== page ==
In more detail, the "primary" skew signal produced in processor 32 represents the skew of the write clock as previously indicated. The read clock is operated at twice the frequency of the write clock. Accordingly, the read clock skew with respect to the double line-rate deflection has a predictable relationship with the write clock skew. Specifically, the read skew of each line recovered from speed-up memory 50 at the start of a write cycle equals twice the value of the write or "primary" skew. This follows because the read clock period is exactly one-half of the write clock period. Thus, a write skew error of a given value need only be doubled to represent a read skew error of each line read during the first half of a write operation (e.g., lines M, and M+2 of FIG. 3).
Memory 50, it will be recalled, is read twice as quickly as it is written. If one were to use the measured write skew or "primary" skew for correcting all read skew errors, then every other line (M+1, M+3 FIG. 4) would be displaced by one line's worth of accumulated skew thus producing a serrated edge effect in displayed images. This problem is solved by estimating the write clock skew with respect to the double line rate deflection and doubling the estimated value to arrive at the read clock skew for displayed lines which begin in the middle of each write operation (e.g., M+1, M+3, etc.).
The estimate of read clock skew is performed by arithmetic circuits in processor 32 and is referred to herein as "secondary" skew. The calculation is made in unit 32 by measuring the period of the incoming horizontal sync pulses, dividing the period by two to give the period of the 2-FH deflection pulses and adding the result to the write clock skew. The fractional part of the sum represents the skew of the read clock with respect to the 2-FH deflection for all lines read from memory 50 during the second half of one write operation (M+1, M+3, etc). This "secondary" skew data is stored alternately with the primary skew data in a latch 80 for controlling the delay of unit 62 directly in proportion to the read skew. The primary skew is stored in latch 80 during lines M, M+2, etc. The secondary skew is stored during lines M+1, M+3, etc.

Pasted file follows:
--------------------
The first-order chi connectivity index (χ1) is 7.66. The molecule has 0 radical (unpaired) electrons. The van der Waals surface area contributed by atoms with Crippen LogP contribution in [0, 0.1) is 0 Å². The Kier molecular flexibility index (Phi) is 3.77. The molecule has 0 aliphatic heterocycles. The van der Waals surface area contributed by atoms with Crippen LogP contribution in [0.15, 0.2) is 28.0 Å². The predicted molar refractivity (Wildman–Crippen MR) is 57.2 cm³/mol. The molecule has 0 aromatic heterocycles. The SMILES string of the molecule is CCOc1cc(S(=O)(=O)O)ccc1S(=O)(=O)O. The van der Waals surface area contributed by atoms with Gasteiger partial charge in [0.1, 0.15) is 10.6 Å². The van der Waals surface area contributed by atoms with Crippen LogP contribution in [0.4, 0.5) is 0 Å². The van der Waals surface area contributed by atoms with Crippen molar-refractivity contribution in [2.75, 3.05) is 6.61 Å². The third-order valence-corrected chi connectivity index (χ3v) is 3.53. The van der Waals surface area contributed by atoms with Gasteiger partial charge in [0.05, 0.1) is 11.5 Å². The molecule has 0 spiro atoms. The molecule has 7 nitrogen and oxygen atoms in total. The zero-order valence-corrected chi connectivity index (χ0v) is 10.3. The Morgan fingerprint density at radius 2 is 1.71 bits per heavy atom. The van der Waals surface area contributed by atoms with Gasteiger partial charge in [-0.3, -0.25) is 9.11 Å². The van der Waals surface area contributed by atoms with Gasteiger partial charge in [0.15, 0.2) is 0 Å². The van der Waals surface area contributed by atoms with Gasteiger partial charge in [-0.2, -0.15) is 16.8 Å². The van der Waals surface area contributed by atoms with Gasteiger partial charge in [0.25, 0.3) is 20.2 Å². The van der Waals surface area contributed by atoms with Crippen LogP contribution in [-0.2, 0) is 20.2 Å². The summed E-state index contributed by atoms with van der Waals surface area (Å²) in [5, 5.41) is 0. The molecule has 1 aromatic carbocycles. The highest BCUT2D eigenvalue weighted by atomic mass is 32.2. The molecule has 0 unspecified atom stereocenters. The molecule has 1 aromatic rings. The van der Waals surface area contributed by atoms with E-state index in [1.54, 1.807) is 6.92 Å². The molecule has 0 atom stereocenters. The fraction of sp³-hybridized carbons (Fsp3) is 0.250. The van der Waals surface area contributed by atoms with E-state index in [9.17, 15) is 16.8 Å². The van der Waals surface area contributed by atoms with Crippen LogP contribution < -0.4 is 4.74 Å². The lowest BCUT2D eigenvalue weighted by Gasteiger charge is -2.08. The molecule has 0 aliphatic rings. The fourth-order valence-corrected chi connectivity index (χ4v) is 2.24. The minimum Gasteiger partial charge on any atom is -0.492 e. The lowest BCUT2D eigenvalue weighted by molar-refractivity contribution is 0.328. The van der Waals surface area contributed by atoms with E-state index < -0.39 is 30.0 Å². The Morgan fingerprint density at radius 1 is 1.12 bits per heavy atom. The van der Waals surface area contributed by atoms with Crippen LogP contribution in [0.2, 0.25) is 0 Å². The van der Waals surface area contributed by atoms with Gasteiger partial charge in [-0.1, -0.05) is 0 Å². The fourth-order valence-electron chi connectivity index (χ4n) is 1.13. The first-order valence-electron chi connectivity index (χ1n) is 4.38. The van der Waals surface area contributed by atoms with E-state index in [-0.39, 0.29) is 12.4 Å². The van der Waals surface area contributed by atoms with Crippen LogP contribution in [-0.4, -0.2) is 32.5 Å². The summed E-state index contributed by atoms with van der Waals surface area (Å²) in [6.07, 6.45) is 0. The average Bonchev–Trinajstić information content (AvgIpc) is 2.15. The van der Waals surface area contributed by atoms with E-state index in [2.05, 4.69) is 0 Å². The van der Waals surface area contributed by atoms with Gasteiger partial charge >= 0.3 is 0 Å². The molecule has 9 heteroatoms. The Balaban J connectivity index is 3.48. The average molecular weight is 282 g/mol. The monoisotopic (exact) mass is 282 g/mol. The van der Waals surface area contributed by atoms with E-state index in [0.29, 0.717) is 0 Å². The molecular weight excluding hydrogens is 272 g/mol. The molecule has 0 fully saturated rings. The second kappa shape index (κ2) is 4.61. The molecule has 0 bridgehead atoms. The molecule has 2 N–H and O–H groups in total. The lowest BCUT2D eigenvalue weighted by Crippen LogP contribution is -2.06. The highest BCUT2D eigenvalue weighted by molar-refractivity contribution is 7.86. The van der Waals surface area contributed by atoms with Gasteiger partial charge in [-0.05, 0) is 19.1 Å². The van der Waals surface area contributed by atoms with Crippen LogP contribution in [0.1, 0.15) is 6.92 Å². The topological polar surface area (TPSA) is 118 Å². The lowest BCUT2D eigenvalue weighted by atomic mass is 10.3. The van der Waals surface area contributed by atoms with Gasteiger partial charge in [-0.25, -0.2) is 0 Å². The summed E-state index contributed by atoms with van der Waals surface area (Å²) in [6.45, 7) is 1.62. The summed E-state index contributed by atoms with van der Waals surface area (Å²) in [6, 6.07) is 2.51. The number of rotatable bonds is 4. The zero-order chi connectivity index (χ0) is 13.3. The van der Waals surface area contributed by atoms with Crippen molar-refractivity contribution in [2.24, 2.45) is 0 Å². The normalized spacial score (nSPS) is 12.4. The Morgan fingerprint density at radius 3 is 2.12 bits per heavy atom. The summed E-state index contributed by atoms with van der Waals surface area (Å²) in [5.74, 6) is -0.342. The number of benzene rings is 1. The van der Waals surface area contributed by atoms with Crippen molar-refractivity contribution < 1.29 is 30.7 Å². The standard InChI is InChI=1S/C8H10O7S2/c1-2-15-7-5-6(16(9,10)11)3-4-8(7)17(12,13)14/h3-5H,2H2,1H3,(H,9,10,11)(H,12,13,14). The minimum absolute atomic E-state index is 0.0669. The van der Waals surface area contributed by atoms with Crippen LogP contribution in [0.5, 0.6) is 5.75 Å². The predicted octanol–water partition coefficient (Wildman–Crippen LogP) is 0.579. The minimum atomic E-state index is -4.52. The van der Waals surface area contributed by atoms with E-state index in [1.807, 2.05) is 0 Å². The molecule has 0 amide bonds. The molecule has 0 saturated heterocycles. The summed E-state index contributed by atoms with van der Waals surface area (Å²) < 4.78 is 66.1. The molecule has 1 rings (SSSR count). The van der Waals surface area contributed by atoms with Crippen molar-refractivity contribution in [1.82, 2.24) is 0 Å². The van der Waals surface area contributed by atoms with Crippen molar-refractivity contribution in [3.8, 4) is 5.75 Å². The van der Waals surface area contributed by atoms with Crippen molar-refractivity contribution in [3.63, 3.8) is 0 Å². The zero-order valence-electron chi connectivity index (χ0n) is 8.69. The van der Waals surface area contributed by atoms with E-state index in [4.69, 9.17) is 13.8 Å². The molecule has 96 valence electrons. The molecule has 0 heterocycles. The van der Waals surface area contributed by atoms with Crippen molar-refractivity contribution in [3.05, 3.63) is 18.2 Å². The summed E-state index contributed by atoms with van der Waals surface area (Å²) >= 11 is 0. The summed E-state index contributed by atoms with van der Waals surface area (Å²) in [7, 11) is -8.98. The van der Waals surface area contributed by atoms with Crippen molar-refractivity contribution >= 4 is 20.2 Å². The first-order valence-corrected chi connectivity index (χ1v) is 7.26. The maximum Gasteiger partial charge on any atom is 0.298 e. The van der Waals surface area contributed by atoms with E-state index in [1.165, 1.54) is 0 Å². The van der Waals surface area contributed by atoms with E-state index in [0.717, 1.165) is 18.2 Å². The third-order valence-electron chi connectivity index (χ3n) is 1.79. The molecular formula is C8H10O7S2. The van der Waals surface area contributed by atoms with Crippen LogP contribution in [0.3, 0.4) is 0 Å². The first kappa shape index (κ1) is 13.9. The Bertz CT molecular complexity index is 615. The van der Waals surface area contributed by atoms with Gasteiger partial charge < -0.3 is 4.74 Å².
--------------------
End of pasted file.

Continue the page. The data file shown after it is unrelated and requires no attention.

Since the primary and secondary skew values are both derived form measurements of the write clock and not the read clock, these values of skew must be doubled when determining the delay imparted to the video output signal S4 by delay unit 62. This function is provided by a multiplier 82 which couples the output of the read skew latch to delay unit 62.
The primary and secondary skew data provided by processor 32 could be coupled directly to processor 24 for storage in latches 70 and 80. If done in parallel form a large number of conductors would be required. Horizontal processing unit 32 avoids this problem by sending the primary and secondary skew data in time division multiplexed form to flicker reduction processor 24 via a single conductor 33. The data format is illustrated in FIG. 3 by waveform D (not to scale). The primary skew data for lines M, M+2, etc. is identified by a low level of the signal waveform for two clock cycles. This indentifying "preamble" is followed by a five bit word representing the primary skew data. The secondary skew data is sent at the beginning of lines M+1, M+3, etc. but is preceeded by a one clock cycle preamble to identify it as secondary (calculated) skew information. Timing for the skew data is provided by the negative transition of the "preamble" pulse which occurs at the leading edge of the last write clock pulse prior to the center of the horizontal synchronizing component of the video input signal S3.
The skew data is demultiplexed and stored in latches 70 and 80 in processor 24 by means of a serial-in parallel-out (SIPO) register 90, a pulse width detector 92 and a two input OR gate 94. Register 90 converts the serial skew data to parallel form and supplies the parallel data to the inputs of the read and write latches vi bus 91. Pulse width detector 92 identifies the preamble of the data as being P (primary) or S (secondary). The "P" output of detector 92 is applied directly to the clock input of the write latch. The P and S outputs are applied to the clock input of the read latch 80 via OR gate 94. Accordingly, as illustrated by waveform E in FIG. 3, the primary skew data is stored in the write latch 70 at the start of each line being written in speed-up memory 50. As shown by waveform F, the primary and secondary skew data are alternately stored in the read latch 80. The primary skew data is used for correcting the skew of the output signal for all lines which are read during the first half of each write operation (M, M+2, etc.) and secondary skew data is used for all lines read during the second half of each write operation (M+1, M+3, etc.). The timing edge which accompanies the multiplexed skew data may be used for resetting the read address counter (not shown) for memory 50 to initiate the read operations for each line.